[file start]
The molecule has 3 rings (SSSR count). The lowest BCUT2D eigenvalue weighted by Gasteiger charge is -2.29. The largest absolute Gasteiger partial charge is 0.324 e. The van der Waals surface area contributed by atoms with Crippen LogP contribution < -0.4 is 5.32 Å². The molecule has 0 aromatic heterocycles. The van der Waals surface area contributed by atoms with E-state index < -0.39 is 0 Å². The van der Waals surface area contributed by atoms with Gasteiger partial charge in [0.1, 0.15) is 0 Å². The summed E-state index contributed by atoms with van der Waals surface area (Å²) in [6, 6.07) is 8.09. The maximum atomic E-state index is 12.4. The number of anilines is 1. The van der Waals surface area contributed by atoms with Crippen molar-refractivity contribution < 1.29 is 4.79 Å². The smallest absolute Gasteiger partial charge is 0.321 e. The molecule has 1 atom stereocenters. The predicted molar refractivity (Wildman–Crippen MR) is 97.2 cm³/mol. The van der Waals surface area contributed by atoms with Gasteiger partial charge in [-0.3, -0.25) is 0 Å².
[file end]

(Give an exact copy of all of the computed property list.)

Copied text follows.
The molecule has 3 rings (SSSR count). The lowest BCUT2D eigenvalue weighted by Gasteiger charge is -2.29. The largest absolute Gasteiger partial charge is 0.324 e. The van der Waals surface area contributed by atoms with Crippen LogP contribution < -0.4 is 5.32 Å². The molecule has 0 aromatic heterocycles. The van der Waals surface area contributed by atoms with E-state index < -0.39 is 0 Å². The van der Waals surface area contributed by atoms with Gasteiger partial charge in [0.1, 0.15) is 0 Å². The summed E-state index contributed by atoms with van der Waals surface area (Å²) in [6, 6.07) is 8.09. The maximum atomic E-state index is 12.4. The number of anilines is 1. The van der Waals surface area contributed by atoms with Crippen molar-refractivity contribution < 1.29 is 4.79 Å². The smallest absolute Gasteiger partial charge is 0.321 e. The molecule has 1 atom stereocenters. The predicted molar refractivity (Wildman–Crippen MR) is 97.2 cm³/mol. The van der Waals surface area contributed by atoms with Gasteiger partial charge in [-0.3, -0.25) is 0 Å².